During the Christmas period, stories about potential dangers related to the holiday surface in British newspapers.
A regular focus of news articles is risk related to Christmas trees. The Daily Express published a story on 2 December about Christmas trees being potentially toxic to animals and children.
Ferret Fact Service looked at this claim and found it Mostly False.
Christmas trees we see inside homes over the festive period are typically firs, spruces and pines.
There are many varieties, including the Nordmann fir, Balsam Fir, Fraser Fir, Douglas Fir, Norway Spruce, and Scots Pine. These are prized for various qualities, such as retaining their needles and their traditional ‘Christmas tree’ fragrance.
Approximately eight to ten million trees are sold in the UK each year, according to the British Christmas Tree Growers Association. It estimates that around 80 per cent of the trees sold are Nordmann Fir, while another 15 per cent are Norway Spruce.
Are they toxic to pets?
The oils in some Christmas tree types are mildly toxic to pets and can cause irritation to an animal’s stomach or mouth. This should only occur if an animal consumed a considerable amount, which is unlikely.
There is also a risk that a sharp needle “could cause internal damage if swallowed”.
If needles were caught in an animal’s intestinal tract, it could puncture the lining or bunch together causing an intestinal obstruction. According to PetMD this “can have deadly consequences”. They recommend limiting your pet’s access to the tree.
Another potential danger could be from any ornaments or lights decorating the tree, which may be made from toxic materials or have small parts which could damage an animal’s insides.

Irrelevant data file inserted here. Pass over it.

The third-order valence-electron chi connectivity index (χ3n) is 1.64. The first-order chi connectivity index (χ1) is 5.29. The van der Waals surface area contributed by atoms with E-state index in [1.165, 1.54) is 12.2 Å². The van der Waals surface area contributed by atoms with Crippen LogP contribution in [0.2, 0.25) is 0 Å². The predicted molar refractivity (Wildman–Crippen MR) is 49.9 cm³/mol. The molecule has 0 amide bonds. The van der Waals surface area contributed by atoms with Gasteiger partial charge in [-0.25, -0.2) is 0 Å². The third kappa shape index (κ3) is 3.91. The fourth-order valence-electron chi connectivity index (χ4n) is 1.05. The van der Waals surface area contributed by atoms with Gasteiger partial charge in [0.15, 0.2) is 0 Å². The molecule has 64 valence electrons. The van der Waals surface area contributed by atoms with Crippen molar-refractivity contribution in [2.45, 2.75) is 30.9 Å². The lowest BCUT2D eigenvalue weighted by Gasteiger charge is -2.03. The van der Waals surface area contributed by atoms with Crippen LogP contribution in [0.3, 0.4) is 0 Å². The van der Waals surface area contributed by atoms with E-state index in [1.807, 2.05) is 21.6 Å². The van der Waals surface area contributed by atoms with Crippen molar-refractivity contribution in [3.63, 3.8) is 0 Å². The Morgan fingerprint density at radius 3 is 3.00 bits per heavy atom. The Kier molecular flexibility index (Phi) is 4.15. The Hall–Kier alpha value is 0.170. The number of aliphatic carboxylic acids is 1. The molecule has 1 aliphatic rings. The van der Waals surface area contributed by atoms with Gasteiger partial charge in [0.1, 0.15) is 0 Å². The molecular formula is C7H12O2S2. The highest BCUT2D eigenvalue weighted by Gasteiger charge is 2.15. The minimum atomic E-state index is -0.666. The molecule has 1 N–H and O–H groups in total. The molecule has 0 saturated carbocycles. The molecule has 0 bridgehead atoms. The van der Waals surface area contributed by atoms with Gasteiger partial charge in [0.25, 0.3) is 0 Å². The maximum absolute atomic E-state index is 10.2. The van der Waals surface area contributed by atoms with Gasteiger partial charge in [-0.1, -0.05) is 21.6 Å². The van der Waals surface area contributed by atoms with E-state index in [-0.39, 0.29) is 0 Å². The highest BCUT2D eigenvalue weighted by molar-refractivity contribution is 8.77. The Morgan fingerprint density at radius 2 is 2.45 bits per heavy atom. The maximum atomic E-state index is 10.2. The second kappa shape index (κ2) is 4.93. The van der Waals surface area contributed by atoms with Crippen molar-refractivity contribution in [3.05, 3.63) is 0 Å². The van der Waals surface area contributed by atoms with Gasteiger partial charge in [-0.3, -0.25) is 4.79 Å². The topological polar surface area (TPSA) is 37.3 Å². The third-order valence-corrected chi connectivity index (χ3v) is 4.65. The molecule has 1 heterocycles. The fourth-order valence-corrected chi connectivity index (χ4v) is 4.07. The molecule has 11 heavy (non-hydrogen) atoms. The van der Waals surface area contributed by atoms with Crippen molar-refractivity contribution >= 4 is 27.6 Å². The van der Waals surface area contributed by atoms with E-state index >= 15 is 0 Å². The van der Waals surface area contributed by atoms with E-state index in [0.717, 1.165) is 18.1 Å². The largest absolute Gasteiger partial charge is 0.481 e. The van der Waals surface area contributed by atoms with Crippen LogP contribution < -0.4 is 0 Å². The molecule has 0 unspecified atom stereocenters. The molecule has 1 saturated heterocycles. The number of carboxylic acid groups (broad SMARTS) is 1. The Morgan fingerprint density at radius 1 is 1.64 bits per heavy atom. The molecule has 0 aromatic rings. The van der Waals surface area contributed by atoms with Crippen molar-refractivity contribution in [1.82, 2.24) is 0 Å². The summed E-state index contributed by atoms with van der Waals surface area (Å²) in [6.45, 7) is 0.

What about danger to children?
While there is unlikely to be any significant sickness from ingesting a small amount of Christmas tree, there is possibility of young children choking on small needles.
Some studies have linked Christmas trees and other decorations to an increase in mould related allergy symptoms. Picture by Lorraine Herbison
A 2011 study analysed clippings from 28 Christmas trees and found 53 mould species, of which 70 percent were potentially harmful. However, unless you suffer from mould allergies, you are unlikely to notice any difference.
For those who do suffer with such allergic reactions, it is recommended that trees are kept inside for a limited period, and living spaces are kept clear of other sources of mould. Reducing damp by lowering humidity levels should also have a positive impact on symptoms.
An article in the British Medical Journal on Christmas hazards included a few examples of tree-related harms, such as a needle that penetrated a young boy’s “bronchial tree” causing breathing difficulties, and a corneal abrasion caused by a branch poking someone in the eye.
However, the article “did not find strong evidence of widespread adverse effects” from any of the hazards mentioned.
Ferret Fact Service verdict: Mostly False
Popular Christmas tree varieties can cause a mild irritation to pets if they consume a considerable amount and sharp needles could result in internal damage, however both are unlikely. They are not poisonous to children, although could be a potential choking hazard. There is some evidence that mould from trees could trigger symptoms of some people who suffer mould allergies.
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